Cool. Calm. Cozy.
By Meda Kessler
Photos by Dan Piassick
A previous remodel opened up the rooms in this 1950s home. A designer’s deft touch pulled them all together.
Finding a perfect house is never easy, especially when you live out of town and have a demanding job.
For Hannah and Robert Blankenship, the search meant making weekend trips — about eight of them — from Little Rock, Arkansas, to Fort Worth to meet up with their real estate agent. Sometimes they packed in 10 viewings of homes for sale into two days. With a red-hot selling market, properties were going quickly, but they didn’t want to buy anything sight unseen.
The young couple had fallen in love with Fort Worth when Robert’s graduate program in nurse anesthesia brought them to the city. Originally from Tulsa, he met Hannah after both had graduated from college there. “We both went on to get our graduate degrees before we finally tied the knot in 2018,” says Hannah, a speech-language pathologist. For their year in Fort Worth, the couple rented an apartment near the Trinity River. “We loved the trail access to restaurants and the Clearfork shopping center,” says Hannah. “Plus, people were so friendly in Fort Worth.” Work then took them to Little Rock, Arkansas, but they both knew they would end up in Fort Worth someday.
After those hectic weekends of house-hunting, they finally signed a contract on one in November 2018. “We had a few criteria: The house needed to be in good shape and move-in ready,” says Hannah. Robert also needed to be within 30 minutes of the hospital where he works.
The property that turned their heads was a 1950 three-bedroom, two-bath remodel in the Rivercrest neighborhood. Its open concept gave it an airy feel; the third bedroom gave them space for a home office.
But after completing the move, the couple faced the challenge of making the house a home. It had a formal living room that they wanted to look interesting while still being functional, and the couple wanted to modernize their style without going too contemporary. “We were busy with work and a little overwhelmed by the task of making the open concept cohesive,” says Hannah.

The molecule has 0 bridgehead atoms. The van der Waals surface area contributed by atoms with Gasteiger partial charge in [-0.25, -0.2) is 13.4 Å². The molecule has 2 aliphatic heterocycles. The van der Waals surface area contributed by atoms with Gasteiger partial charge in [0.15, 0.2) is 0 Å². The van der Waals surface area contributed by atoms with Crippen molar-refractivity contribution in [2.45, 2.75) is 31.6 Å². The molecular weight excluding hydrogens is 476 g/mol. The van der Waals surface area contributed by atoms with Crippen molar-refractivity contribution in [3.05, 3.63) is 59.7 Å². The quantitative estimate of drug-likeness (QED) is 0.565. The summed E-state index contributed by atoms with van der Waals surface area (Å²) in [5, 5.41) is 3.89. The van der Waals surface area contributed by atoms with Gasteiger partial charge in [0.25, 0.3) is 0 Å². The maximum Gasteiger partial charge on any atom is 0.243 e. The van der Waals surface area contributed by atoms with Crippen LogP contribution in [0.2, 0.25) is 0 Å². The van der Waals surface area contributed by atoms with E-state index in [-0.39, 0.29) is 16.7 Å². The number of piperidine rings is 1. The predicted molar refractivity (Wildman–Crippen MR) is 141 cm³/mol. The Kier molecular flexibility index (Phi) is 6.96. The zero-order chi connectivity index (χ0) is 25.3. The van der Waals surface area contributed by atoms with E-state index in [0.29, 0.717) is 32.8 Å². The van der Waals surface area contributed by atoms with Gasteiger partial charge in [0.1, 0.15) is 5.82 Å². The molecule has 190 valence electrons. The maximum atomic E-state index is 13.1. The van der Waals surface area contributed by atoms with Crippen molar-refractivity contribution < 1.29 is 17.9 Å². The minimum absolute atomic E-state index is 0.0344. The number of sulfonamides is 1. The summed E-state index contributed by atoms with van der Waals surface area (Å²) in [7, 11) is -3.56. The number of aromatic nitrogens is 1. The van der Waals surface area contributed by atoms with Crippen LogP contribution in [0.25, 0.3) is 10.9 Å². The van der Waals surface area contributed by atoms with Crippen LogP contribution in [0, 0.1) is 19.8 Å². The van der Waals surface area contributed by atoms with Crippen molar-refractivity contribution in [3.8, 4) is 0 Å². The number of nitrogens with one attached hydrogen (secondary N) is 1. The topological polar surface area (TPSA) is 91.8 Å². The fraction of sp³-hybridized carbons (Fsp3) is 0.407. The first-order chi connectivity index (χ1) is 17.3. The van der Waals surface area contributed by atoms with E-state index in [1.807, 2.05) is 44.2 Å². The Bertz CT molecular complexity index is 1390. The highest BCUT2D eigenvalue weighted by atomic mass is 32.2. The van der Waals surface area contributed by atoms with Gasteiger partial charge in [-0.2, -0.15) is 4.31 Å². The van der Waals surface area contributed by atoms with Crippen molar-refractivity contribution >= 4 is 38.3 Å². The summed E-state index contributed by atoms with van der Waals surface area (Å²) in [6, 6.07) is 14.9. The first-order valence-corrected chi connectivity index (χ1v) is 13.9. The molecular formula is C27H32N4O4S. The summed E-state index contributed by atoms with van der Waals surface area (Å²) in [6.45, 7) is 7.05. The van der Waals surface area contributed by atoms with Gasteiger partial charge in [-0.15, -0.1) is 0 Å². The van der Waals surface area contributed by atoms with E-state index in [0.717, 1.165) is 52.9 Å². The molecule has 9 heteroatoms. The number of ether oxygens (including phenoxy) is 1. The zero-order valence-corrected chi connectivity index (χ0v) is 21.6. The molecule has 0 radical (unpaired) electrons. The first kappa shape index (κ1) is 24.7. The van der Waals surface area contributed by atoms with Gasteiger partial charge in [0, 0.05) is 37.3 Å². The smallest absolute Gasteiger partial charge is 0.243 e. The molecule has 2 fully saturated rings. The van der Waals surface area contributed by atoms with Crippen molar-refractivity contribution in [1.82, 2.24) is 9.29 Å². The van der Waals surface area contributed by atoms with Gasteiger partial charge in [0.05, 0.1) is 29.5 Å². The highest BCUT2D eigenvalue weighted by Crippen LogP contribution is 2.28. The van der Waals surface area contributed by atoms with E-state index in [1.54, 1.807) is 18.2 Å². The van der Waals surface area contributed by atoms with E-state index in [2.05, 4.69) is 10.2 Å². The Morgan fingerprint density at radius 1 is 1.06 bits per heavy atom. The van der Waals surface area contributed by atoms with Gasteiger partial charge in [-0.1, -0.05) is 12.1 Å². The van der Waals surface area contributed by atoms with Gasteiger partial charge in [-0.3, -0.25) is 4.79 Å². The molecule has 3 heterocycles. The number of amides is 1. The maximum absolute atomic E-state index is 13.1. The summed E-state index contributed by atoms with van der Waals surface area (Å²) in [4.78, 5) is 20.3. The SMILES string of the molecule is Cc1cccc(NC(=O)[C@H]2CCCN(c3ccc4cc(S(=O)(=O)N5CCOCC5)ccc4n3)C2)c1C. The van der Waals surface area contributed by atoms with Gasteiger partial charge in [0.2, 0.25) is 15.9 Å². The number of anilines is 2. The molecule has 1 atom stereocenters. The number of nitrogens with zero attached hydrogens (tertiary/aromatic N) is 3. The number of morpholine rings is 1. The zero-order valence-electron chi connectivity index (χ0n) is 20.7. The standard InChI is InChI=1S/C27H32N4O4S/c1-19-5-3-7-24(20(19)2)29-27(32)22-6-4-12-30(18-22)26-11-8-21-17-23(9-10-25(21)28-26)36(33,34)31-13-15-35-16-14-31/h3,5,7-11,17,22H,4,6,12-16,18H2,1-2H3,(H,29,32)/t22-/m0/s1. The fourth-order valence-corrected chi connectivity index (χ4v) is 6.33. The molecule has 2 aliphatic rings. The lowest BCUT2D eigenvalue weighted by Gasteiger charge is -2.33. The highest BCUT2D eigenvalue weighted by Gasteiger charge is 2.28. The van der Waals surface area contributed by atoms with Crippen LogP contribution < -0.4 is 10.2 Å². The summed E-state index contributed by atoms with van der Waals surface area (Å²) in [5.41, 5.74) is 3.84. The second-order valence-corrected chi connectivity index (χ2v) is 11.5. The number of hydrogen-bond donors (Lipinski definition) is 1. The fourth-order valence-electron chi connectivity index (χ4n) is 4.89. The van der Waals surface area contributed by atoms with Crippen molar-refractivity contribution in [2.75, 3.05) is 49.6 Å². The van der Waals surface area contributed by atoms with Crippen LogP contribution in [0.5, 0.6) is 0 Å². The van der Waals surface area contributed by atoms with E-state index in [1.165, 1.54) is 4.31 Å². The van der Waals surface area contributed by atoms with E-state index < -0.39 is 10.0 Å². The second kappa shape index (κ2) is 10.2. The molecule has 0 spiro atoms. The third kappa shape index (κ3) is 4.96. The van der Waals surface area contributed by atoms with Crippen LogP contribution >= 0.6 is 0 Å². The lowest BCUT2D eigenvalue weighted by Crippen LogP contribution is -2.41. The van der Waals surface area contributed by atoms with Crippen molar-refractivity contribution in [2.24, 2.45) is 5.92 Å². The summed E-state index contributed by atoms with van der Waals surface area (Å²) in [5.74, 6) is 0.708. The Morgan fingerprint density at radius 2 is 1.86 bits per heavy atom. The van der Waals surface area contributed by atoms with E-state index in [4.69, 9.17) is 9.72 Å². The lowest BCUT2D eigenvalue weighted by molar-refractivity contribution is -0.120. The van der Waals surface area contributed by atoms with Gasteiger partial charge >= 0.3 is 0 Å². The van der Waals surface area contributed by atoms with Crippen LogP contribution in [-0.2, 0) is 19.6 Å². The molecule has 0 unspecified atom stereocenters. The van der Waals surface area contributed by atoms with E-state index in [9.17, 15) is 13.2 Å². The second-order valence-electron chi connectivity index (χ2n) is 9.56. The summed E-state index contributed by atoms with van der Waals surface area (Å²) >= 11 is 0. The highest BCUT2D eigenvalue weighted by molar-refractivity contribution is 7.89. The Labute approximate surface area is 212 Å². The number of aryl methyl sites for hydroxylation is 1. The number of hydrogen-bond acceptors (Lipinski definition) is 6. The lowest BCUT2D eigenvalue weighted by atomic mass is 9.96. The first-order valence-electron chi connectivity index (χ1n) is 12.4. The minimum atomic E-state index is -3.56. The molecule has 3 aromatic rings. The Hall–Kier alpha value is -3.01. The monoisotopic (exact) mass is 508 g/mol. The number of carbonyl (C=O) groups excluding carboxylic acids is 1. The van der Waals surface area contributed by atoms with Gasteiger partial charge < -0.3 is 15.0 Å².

Exploring shops in Fort Worth led them to a housewares boutique and a conversation with one of the employees. She told them about Kim Milam, who owns an interior design firm and retail shop, House Essential, near their new neighborhood. While open to Milam’s expertise, the couple did have a few wants: Hannah loves blues and greens, mainly inspired by a set of sliced agate coasters; she also wanted to incorporate some of the antiques and furniture they had brought with them.
On her initial walk-through of the home, Milam knew a few things were going to be a challenge — “nothing was symmetrical,” including the ceiling beams added in the remodel. Milam loves mixing textures and fabrics, so she turned to some of her favorites, including velvet, to reupholster existing chairs. She also called upon the artisans she works with to create custom pieces, such as the stunning daybed that gives the formal living room a sophisticated look. The piece sets the tone for the rest of the home.
To give the space more impact, she repainted what had been a jet-black feature wall, choosing Deep Caviar by Benjamin Moore and taking the color up to the ceiling to create the illusion of height. “I like to use flat paint on the wall and then a satin finish in the same color on the molding,” says Milam. A live edge console table and large planter, both made by Fort Worth woodworker Andrew Bradfield, add earthy touches. Milam sourced a mature pencil cactus from The Greenhouse 817 in Fort Worth for
The family room — the perfect place for quiet conversation or TV watching — is a favorite of Robert and Hannah’s, due in large part to how Milam made the room feel cozy and inviting.
She used a dark gray for the feature wall (the rest of the walls are white). A favorite sofa that moved with the couple was rebuilt and recovered in a rich blue-green velvet, inspired by the colors in the agate coasters. Shades of the hue also are picked up in throw pillows, a modern side table and the upholstered stool. A small table and a pair of acrylic chairs, which almost disappear against the wall of windows, offer a place to sit and enjoy the backyard view.
A chunky wood coffee table and layered area rugs — a cowhide and a custom sisal — add texture.
“The rugs in all the rooms help warm up the space,” says Hannah.
For the master bedroom, Milam gave the couple a soothing space that’s still bold and sophisticated. Vinyl wallpaper in an abstract floral pairs well with the wool draperies done in a men’s suiting pattern. Two chests of drawers used as bedside tables — Milam believes the bigger the better — are covered in linen and feature curved edges. Artwork, along with the ceramic lamps and a reupholstered chair, adds color. The custom area rug features a subtle diamond pattern. The beams in the bedroom posed a challenge when installing the four-poster bed. “We had to leave the finials off to make it fit,” says Milam.
The Blankenships still have a few more rooms to tackle, along with landscaping but, for now, they’re enjoying what’s finished and getting reacquainted with Fort Worth.